At some point as you’re writing a novel, you’re gonna get stuck. This doesn’t necessarily mean you have writer’s block, but you may have a seriously hard time figuring out what should happen next. It’s a terrible feeling!
This is especially common when you are juggling intersecting plotlines and it’s tricky to figure out how two characters should interact or where everyone should go next.
Here’s a trick that always helps me get things back on track:
For each major character, write a journal entry on how the plot of your novel has looked from their perspective up to that point.
I like to do this in a literal journal. Sometimes I write in first person other times I just jot down a quick third person summary, but the important thing is to really put yourself in each character’s shoes, one by one, and imagine seeing the events unfold through their eyes.
Chances are you’re very attuned to how your protagonist is engaged with the plot, since you are primarily trying to capture their experience. But you might be missing how things look to your secondary characters and you’ll be surprised at what you’ll learn.
What you’re really unlocking here are motivations, emotions, and incentives.
One of your characters might be taking too much of a backseat and aren’t adequately going after the things they want, and you need to help them make things more complicated.
Or you might see how one of the characters might actually be angrier or more upset than you thought they were by something that happened earlier.
Or maybe they should have jumped in to capitalize on an earlier opportunity or it’s time for them to step up to assert themselves.
Once you are more in tune with how the different motivations, emotions, and incentives overlap, the right solution for moving forward will be right around the corner.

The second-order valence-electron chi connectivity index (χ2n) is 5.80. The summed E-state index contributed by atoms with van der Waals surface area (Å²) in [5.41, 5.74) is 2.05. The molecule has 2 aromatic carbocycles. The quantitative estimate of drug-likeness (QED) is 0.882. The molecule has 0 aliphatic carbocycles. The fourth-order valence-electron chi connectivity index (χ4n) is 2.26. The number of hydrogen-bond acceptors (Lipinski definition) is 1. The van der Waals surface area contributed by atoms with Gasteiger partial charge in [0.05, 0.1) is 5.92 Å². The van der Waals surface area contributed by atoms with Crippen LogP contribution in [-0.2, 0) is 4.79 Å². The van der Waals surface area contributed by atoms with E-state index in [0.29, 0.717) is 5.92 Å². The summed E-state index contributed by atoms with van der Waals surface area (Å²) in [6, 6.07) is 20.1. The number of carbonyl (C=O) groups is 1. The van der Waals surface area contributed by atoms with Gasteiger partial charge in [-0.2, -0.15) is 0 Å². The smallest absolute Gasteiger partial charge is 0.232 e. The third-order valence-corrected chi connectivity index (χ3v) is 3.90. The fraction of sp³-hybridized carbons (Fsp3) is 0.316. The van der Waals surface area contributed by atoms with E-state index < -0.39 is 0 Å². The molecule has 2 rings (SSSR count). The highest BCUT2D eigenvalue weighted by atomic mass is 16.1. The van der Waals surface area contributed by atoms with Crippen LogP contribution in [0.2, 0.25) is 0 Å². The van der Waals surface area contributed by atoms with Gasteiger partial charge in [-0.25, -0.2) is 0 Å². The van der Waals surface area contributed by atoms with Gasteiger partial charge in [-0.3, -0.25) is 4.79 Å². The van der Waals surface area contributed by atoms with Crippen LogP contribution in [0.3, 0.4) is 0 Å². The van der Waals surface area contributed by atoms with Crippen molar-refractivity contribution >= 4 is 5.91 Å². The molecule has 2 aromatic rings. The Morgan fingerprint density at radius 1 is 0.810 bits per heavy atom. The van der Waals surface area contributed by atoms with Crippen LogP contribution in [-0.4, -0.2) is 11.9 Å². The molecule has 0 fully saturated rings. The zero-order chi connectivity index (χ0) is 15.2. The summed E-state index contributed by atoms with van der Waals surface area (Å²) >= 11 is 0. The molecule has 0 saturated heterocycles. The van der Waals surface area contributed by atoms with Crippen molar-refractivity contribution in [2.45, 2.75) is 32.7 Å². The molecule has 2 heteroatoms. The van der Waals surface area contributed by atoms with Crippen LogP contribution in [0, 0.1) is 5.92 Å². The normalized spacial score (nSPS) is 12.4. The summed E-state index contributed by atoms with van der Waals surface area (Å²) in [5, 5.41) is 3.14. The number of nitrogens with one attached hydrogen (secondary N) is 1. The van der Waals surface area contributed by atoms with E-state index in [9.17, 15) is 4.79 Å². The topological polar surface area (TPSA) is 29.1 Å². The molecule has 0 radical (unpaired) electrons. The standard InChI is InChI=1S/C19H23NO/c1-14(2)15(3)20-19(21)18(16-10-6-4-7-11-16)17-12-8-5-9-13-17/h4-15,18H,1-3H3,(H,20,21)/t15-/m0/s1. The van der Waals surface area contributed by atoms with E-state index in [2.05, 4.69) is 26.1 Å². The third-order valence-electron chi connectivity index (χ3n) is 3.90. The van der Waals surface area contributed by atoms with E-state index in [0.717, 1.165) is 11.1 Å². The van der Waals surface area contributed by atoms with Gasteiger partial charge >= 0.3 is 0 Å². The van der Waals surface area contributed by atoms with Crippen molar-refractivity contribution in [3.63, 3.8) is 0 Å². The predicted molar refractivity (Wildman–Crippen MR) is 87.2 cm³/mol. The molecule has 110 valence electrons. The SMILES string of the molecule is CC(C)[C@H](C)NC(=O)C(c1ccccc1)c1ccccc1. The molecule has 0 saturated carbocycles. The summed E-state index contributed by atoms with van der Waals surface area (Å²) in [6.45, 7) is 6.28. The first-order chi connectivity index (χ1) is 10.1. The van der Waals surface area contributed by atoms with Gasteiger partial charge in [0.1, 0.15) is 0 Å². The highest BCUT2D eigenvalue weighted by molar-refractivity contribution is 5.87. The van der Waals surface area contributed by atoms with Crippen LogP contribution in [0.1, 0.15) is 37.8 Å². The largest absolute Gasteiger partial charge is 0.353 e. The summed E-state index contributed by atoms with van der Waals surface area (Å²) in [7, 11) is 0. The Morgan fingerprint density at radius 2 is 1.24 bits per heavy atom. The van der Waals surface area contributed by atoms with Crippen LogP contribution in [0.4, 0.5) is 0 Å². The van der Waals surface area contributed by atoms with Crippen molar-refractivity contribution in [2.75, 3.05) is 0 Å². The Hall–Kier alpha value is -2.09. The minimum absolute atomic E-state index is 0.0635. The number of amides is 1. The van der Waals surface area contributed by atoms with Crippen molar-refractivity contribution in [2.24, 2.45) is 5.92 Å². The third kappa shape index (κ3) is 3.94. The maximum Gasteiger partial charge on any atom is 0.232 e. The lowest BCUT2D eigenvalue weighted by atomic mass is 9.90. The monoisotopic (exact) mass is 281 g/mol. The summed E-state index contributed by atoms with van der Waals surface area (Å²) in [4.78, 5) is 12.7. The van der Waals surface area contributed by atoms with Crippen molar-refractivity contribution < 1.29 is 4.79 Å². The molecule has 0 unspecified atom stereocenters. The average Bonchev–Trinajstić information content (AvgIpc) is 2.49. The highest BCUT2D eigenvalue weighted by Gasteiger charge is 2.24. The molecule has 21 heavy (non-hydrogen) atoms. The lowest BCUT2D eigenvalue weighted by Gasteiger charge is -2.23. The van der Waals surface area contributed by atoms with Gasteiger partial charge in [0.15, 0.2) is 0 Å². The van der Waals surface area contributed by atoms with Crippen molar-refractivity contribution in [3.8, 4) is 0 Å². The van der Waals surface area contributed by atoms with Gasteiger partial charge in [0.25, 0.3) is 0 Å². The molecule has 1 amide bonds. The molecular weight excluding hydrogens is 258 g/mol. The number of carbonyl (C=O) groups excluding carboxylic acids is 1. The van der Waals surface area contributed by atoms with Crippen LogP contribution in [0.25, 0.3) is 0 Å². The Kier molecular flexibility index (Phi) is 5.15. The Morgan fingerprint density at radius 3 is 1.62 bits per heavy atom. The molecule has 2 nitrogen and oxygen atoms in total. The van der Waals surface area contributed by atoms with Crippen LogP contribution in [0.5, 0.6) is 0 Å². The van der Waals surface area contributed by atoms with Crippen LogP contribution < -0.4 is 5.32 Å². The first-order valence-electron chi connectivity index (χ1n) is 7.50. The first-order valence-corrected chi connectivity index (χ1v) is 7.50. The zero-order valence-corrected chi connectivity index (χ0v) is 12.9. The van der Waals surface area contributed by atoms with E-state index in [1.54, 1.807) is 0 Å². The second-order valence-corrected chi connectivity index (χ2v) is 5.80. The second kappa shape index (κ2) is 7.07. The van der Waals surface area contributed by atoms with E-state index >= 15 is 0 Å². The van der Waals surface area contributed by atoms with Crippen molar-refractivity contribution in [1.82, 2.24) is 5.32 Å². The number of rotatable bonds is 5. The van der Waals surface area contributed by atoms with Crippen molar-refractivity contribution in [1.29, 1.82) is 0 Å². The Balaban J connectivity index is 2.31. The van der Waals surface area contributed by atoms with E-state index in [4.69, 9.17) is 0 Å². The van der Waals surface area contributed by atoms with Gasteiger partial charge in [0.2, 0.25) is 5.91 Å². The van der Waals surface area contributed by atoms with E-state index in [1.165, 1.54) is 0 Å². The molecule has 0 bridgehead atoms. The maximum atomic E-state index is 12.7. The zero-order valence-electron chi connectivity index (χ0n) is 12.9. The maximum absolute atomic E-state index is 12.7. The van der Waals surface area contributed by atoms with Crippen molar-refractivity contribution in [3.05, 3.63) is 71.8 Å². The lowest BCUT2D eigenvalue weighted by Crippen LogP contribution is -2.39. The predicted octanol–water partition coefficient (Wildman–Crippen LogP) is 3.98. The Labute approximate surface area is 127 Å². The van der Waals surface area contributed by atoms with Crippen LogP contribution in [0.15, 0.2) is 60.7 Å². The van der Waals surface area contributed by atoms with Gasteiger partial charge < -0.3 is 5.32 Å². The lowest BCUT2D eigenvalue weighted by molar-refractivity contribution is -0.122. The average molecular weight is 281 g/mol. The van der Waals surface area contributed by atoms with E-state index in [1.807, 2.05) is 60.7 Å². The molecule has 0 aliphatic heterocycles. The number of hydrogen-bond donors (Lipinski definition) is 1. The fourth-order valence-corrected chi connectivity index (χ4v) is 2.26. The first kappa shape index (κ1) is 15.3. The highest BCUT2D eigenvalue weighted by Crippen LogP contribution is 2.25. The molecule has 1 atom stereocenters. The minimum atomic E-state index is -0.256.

Still stuck? Try these tips for writer’s block!
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Art: Portrait de l’artiste à la palette by Paul Cézanne
I wish I had the problem of intersecting plot lines.
Nathan Bransford says
That’s where outlining can help!
JOHN T. SHEA says
Novel stuck? Wasn’t it Raymond Chandler who suggested having a blonde with a gun come in the door? Or was it a dead blonde? A dead blonde with a gun? A blonde zombie, with a gun? Who will eat the protagonist’s liver with some fava beans and a nice Chianti? There! My novel is unstuck!
But seriously, Nathan, your suggestion sounds good. Orson Scott Card and E. L. James went to the extreme of rewriting whole novels (Ender’s Game and Fifty Shades of Gray respectively) from another character’s POV.
Dale Josef says
Great post! A couple of fine points seem somewhat unclear, however: What is the difference between a “literal” journal and an ordinary journal? Isn’t a journal “literal” by default? Is there also a metaphorical journal? I suppose there is, but how would one write in it? The same word crops up again: What is “literal” first person? Isn’t first person POV already a literary device? “Literal first person” seems to be juxtaposed with “quick third person”. Is there is a “quick first person”? How does that differ from literal first person? Thanks for your patience in taking the time to answer questions from a literal newb. Your pal…
Nathan Bransford says
In the first instance I say “literal” to distinguish between a fictional journal entry I might type on my laptop and handwriting in a notebook, which is what I’m recommending.
The second instance is just a mistake!